Gardening for a Profit Almost Anywhere

Gardening can have many benefits, but one of my favorites is the fresh produce. I’ve found that planning can actually save money in the long run, especially if you consider the benefits you gain from the exercise, sunshine, and spending time with your family.

Setting It Up

  1. Find a good spot. I tried containers a few times but never had success, so I always grow stuff in the ground.
  2. Build boxes (if using) for cheap. We used the boards from an old set of steps. They don’t have to be great-looking because they will be filled with dirt. We’ve also used old pallets, though I wouldn’t do that again. It was hard to work around the slats, and they didn’t hold up.
  3. Don’t pay for dirt. If there are plants in your area, you can grow a garden with the natural dirt. Get a soil test so you know exactly how to amend it, and make sure to till everything in before you plant.
  4. Test your seeds from last year by putting them in wet paper towels in baggies for a few days. If they sprout, you’re good to go!

Gardening for Your Climate

  1. Stay with the growing season. If you try to extend it, you will pay more for cold frames, wall-o-water contraptions, etc. that will make your garden not as profitable.
  2. Grow things suited to your area. Since I’m in the coldest part of Utah, I’ve never attempted any tropical plants. The seeds available at the garden center are a pretty good indication of what will grow where you live.
  3. Start from seed when possible. I grow everything from seed except for tomatoes and peppers, and I go to the nursery to get the small plants that come in packs of 4. I bought a larger tomato plant once to see if it made a difference, but the extra $2.50 for wasn’t worth it at all! The smaller plants quickly caught up and did better than the larger one.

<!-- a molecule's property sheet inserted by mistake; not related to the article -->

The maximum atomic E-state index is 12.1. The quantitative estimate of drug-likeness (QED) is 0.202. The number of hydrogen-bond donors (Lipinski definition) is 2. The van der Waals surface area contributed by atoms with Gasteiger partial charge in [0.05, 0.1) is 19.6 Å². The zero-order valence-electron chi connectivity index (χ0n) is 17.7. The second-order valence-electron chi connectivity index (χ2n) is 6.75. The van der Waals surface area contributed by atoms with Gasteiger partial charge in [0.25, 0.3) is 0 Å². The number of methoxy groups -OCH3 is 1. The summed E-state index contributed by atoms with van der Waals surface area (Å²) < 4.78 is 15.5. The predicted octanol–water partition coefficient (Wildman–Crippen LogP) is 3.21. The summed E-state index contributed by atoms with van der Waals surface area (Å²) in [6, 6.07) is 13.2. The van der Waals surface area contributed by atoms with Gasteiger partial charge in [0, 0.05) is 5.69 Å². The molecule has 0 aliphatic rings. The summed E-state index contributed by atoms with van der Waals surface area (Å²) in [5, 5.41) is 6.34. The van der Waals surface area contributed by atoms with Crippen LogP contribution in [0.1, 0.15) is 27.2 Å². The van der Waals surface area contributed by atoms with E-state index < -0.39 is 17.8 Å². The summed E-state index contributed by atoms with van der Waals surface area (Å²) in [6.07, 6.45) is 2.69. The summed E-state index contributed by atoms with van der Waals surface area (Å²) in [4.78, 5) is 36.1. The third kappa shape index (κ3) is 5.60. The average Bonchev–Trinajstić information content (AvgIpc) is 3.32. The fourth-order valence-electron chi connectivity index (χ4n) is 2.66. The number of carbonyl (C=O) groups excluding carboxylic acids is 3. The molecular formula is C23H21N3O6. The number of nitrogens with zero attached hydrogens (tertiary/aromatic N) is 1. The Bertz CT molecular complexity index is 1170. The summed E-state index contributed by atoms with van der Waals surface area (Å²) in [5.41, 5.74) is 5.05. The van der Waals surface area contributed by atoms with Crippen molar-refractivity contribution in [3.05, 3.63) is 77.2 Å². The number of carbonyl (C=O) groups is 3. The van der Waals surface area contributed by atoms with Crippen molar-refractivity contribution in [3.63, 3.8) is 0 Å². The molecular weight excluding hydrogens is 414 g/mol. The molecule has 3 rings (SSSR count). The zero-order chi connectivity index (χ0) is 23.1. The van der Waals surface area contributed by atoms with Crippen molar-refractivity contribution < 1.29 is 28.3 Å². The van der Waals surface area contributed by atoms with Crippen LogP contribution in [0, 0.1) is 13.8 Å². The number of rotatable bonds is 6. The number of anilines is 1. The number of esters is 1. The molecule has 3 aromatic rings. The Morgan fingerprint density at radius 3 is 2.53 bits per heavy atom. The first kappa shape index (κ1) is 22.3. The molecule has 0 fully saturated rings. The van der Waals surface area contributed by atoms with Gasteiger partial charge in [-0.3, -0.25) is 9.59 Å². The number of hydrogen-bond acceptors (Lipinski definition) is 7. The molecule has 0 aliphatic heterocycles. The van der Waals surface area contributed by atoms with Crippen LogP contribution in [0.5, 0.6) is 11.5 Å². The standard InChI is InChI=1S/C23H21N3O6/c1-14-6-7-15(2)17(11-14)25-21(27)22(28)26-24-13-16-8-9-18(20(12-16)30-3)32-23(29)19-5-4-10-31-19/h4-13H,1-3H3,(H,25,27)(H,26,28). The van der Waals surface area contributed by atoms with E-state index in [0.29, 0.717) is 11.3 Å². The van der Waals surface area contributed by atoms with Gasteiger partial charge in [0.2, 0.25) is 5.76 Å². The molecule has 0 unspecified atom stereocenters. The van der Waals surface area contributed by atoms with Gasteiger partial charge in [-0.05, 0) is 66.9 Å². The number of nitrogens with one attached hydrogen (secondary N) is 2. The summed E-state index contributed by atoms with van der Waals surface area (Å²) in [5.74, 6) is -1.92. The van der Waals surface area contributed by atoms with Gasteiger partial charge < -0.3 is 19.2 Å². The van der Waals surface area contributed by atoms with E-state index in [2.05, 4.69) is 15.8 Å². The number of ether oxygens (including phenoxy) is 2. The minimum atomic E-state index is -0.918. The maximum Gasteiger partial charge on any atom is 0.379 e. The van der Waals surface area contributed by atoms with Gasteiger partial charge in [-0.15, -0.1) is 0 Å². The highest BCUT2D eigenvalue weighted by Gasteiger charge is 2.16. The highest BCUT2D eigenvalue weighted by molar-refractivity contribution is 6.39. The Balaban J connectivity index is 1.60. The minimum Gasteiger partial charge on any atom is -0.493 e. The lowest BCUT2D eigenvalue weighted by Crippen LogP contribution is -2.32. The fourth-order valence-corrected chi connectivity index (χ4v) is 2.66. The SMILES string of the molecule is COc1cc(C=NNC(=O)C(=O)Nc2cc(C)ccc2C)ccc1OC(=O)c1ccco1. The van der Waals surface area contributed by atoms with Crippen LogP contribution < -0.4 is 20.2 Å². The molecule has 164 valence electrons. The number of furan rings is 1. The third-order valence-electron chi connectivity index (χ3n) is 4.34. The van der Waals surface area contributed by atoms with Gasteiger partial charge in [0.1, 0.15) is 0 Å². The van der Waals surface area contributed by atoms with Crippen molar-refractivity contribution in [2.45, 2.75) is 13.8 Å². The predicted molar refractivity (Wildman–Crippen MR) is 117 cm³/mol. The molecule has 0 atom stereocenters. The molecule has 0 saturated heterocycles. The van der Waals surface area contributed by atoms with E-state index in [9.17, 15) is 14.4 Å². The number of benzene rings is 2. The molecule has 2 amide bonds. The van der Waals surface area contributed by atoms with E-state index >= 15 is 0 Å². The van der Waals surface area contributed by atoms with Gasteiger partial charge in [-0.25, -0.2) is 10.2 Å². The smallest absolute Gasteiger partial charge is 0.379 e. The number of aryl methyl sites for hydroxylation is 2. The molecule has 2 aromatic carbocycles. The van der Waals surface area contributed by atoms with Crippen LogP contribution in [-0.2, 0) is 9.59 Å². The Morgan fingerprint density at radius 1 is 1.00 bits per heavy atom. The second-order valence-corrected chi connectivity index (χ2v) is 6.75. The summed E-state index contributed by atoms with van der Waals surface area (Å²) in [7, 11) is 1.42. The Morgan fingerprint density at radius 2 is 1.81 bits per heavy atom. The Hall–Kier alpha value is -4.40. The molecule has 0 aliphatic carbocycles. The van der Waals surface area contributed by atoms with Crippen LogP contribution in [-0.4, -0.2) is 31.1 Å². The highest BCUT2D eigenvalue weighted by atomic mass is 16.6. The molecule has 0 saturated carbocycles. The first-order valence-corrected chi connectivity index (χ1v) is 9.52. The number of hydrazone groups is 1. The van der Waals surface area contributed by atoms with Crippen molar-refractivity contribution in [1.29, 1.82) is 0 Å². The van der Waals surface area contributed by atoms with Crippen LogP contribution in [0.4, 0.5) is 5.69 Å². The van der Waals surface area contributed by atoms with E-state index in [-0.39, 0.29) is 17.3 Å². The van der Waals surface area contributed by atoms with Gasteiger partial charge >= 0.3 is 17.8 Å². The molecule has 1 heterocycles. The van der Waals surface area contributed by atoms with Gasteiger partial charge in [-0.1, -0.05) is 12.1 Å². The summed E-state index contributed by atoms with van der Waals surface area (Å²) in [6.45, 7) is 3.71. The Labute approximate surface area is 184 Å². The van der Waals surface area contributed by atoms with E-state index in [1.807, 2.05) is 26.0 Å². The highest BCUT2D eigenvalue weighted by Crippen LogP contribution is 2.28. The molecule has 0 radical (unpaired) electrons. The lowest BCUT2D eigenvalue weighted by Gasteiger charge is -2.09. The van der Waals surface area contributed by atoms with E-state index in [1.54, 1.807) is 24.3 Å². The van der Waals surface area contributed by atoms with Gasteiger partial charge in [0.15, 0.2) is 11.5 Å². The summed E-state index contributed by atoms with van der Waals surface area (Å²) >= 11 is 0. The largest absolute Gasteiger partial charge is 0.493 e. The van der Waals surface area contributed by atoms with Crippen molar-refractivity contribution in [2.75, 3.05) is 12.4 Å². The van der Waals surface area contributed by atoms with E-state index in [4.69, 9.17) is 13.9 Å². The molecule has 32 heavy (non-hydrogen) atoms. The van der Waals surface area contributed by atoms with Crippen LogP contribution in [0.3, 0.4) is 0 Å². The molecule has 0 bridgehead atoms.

Watering and Fertilizing

  1. Save your kitchen scraps! Composting takes some time and effort, but it also grows healthy plants and is good for the environment. Less fertilizer bought means more money saved for you.
  2. If you know a local farmer, ask for some manure. Most are happy to have you haul it away.
  3. Water only as much as you have to. Plants need 1 inch per week, so plan accordingly. Watering less often means hardier plants. I bought a rain gauge for $1 so I can monitor any rainfall we get in the summer. You might not need to water as often as you think.
So much work, but worth it!

For Next Year

  1. Store your seeds in the refrigerator, not outside with all the gardening tools where it’s way too hot. (Whoops.) Most seeds last from 2-5 years if stored properly.
  2. Keep adding to your compost pile, especially when you clean up your yard in the fall or spring.
  3. Plan to rotate your crops so you don’t deplete the soil of the same nutrients year after year.

The Savings

On my most ambitious year, I tried about 20 different things. and all but 2 grew and produced veggies. I ended up with about 300 pounds of food from a space of about 350 square feet.

Startup costs:

  • seeds (which will last several years): $20
  • tomato cages: $15
  • nails to build boxes: $5

Yearly costs:

  • fertilizer: $10
  • plants: $15-$20

Approximate value of the food I grew (in-season, conventional Walmart prices): $350 – $400

Considering how little I spent on startup/yearly costs, my garden was definitely worth it. That doesn’t take into account all the time I got to spend outside, the wonderful Vitamin D, and the best tan I’ve ever had. I was also able to can about 60 quarts of food. 🙂

I highly recommend gardening, even if it’s a tiny section of your backyard or porch. The benefits far outweigh the small amount of sweat and money you have to put into it.

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